Getting a healthy, delicious dinner
on the table each night is the Holy Grail of working parents. Our four simple
tips help answer the nightly "what's for dinner?" question.
Greatest Hits: Do yourself a favor and commit to a weeknight
rotation of four to six basic recipes that can be easily assembled and altered
for variety. Roast chicken is simple; dress it up with an array of sides. Ditto
grilled lean meats and fish. Chopped salads are also easy; just vary the
ingredients for a fresh take. Shop on Saturday, prep foods Sunday (chopping
veggies for the week or roasting a chicken for use in weeknight meals) and keep
a running grocery list during the week so you can fill pantry holes during next
Chefs: Turn meal-planning
over to your teens once a week. In My
Sons, The Sous-Chefs, NYT reporter Leslie Kaufman recounts how
with some prep work (i.e. providing basic kitchen training and guidance on
recipe selection) she was able to outsource two meals a week to her teen sons.
Even tweens can help pitch in; have them assemble ingredients, defrost meats
and prepared foods, make a simple salad and set the table so you save time each
Prep Work: Who has time to plan in advance? You do that's who. Take
an hour each week to plan meals, grocery shop online and prep the basics (chopping,
roasting) over the weekend. An ounce of preparation
is worth a pound of take-out. You will be amazed at how small investments of
pre-planning yield delicious meals. For menu ideas read, Easy Weeknight Dinners.
Fake It: Who says dinner needs to be made from scratch? Savvy
weeknight chefs rely on pre-made and store-bought ingredients to get dinner
from to-do to done. Read Fake-It, Don't Make it: 25 Recipes to see how simple short-cuts can put dishes
like chicken tostadas and fish tacos on your dinner table quickly and easily.
Remember that awkward birds-and-the-bees chat with your
parents about a zillion years ago? Now, as your parents approach retirement,
it's time for another slightly uncomfortable talk: this time about finances and
legal paperwork. Even if your parents are still active and healthy, the day will
come when they need assistance. Make sure to prepare five key documents to protect
their finances and health. And if you have children of your own, do them a
favor by getting these documents for yourself.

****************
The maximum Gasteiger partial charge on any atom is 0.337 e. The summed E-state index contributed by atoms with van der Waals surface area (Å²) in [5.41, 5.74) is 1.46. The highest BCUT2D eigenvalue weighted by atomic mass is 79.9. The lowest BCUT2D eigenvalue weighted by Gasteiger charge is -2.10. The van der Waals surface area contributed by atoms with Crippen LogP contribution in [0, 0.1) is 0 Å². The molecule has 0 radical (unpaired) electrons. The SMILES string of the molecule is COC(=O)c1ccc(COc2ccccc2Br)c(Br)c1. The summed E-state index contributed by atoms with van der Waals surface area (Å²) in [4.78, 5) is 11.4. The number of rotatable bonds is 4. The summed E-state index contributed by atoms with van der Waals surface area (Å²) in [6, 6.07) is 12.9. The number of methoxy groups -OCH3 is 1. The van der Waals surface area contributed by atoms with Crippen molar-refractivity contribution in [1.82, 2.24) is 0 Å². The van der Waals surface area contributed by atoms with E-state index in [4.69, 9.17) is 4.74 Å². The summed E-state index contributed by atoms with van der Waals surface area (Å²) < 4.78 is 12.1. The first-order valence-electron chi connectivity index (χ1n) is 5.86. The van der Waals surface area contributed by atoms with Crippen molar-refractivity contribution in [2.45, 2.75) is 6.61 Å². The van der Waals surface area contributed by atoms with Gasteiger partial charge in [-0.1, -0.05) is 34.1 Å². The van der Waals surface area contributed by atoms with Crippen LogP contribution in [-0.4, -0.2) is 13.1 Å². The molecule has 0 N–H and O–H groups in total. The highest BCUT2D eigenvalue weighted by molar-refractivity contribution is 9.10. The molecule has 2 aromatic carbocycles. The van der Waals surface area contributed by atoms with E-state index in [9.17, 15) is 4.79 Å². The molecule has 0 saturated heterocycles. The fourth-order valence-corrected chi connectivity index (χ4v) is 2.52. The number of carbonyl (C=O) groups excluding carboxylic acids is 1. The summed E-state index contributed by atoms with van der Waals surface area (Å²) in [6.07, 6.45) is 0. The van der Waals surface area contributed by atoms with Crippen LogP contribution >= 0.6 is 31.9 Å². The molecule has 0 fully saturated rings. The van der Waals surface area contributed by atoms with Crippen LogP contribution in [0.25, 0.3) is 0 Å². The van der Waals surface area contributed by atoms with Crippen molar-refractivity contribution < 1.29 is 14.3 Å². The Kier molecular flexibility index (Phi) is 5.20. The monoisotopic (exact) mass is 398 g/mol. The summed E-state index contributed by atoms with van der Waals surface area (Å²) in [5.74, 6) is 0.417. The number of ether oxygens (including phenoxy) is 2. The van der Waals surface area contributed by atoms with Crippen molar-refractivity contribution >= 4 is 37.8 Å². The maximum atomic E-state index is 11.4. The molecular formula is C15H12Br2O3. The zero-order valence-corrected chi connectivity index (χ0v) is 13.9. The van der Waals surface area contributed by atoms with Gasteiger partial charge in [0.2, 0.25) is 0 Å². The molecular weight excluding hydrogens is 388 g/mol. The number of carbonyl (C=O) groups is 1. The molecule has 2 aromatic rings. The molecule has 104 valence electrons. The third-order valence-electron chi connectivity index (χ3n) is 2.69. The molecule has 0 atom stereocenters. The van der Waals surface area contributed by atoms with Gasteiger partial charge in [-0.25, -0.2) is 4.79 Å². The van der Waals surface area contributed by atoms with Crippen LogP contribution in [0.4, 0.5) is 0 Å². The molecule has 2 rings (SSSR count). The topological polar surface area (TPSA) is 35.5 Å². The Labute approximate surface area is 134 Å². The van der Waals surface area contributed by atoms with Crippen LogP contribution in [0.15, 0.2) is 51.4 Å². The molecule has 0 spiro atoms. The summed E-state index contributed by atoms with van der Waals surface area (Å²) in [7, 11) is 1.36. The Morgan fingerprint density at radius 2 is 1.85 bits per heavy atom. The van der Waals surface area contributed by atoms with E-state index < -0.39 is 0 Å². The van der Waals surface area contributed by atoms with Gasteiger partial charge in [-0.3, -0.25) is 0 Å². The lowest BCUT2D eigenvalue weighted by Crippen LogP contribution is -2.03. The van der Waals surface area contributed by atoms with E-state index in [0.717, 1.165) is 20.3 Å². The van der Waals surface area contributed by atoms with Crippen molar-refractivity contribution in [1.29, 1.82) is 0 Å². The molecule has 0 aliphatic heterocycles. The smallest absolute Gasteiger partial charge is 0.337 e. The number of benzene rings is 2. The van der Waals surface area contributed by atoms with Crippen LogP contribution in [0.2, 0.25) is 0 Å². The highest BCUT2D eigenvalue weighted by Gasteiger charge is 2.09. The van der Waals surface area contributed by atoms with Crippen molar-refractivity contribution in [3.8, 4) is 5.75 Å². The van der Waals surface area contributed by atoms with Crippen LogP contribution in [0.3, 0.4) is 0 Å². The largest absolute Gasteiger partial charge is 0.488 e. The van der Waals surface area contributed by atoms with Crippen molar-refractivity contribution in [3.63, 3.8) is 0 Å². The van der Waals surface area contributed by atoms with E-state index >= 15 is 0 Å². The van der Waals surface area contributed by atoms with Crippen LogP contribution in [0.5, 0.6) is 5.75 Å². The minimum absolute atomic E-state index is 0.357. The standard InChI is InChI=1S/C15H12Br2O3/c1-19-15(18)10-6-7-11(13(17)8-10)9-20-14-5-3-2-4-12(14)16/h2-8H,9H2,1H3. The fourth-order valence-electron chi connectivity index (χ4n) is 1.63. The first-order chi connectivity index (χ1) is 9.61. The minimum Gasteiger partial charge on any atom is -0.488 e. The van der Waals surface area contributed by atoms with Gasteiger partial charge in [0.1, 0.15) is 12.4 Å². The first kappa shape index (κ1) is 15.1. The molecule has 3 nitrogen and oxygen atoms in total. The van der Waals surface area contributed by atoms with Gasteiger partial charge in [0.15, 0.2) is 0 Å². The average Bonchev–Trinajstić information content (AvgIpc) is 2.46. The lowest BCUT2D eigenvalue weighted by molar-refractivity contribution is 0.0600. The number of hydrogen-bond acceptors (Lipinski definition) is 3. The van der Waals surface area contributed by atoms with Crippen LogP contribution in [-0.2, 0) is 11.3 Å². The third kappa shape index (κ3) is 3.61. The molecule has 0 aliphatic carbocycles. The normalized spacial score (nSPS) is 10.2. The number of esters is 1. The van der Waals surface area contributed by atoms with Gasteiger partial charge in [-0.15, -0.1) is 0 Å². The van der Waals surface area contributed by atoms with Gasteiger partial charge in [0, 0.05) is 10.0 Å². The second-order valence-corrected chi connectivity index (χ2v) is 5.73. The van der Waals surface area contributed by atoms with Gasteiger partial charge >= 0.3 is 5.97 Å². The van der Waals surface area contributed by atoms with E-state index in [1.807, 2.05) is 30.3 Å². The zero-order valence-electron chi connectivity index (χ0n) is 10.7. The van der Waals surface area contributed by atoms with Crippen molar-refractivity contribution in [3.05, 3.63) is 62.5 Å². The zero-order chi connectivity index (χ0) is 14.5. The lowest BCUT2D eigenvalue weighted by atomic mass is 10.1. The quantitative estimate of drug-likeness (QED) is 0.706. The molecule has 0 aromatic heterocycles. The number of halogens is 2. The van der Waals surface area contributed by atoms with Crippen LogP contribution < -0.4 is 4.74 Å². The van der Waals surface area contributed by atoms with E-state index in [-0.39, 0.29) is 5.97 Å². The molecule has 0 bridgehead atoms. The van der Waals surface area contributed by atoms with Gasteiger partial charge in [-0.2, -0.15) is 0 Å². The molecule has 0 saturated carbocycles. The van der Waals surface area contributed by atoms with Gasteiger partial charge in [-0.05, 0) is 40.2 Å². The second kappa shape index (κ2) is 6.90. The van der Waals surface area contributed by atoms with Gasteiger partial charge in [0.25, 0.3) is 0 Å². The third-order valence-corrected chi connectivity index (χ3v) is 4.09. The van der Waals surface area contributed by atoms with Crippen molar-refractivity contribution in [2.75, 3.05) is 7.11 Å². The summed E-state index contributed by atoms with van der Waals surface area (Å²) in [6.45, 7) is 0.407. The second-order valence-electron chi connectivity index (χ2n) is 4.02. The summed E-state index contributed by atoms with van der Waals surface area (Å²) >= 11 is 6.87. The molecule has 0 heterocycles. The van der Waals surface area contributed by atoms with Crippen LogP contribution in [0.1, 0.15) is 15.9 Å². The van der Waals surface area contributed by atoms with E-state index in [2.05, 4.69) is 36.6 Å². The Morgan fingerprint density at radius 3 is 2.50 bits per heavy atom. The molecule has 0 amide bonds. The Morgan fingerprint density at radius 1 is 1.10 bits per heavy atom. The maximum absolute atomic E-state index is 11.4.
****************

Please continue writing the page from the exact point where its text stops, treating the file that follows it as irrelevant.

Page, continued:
needs a will, regardless of age and assets. Without a will, the courts will follow
state law to distribute your assets. A will makes clear how you wish your
personal effects to be distributed and helps avoid disagreements over the
estate after death.
Revocable Living Trust
If you die with only a will in place, the courts need to
undergo a process known as probate, a legal stamp of approval, which can cost
as much as five percent of an estate and take up to a year. Talk about
inheriting a legal tangle! Spare your heirs this process by setting up a
revocable living trust, which allows you to retain control over your estate
while making transfers to beneficiaries. Upon death, the trust protects the
estate from probate.
known as a medical or health directive, a living will allows your parent to
spell out what type of care your loved one wishes to receive if they become terminally
ill and incapacitated.
Durable Power of Attorney for Health-Care
Ask your parent to designate a trusted person with a
durable power of attorney to make healthcare decisions in case of
incapacitation. Make sure it has a HIPPA release that allows access to health
records and physicians.
Durable Power of Attorney for Finances
managing your loved one's bills possible with this document which allows you to
administer your loved one's financial affairs, pay their bills, dispose of
is Women's History Month and this March comes on the heels of the 50th
anniversary of the publication of what is widely considered a seminal work of
American feminism, Betty Friedan's "The Feminine
Mystique." Much has changed since Friedan first wrote
her book in the 1960's and much has not. To wit: the New York Times recently
ran a fascinating opinion piece titled, "Why Gender
Equality Stalled." Has gender equality stalled? Read the piece
and draw your own conclusions. But no matter your viewpoint, what is without
dispute is that women make up nearly half of the American workforce and are on
track to be an even larger percentage in coming years.
to the U.S. Department of Labor, women in the workforce in 2010:
Here's to the women
who make work work, both at home and in the workforce.
What would happen if you unexpectedly needed to take over your aging
parents' finances? With people living longer, adult children are increasingly
tasked with caring for aging parents. Are you prepared? If the answer is no, do
yourself a favor and get a handle on the paperwork before an emergency strikes.
This round-up of advice will help you, and your aging parents, navigate the
The Talk: The first step in providing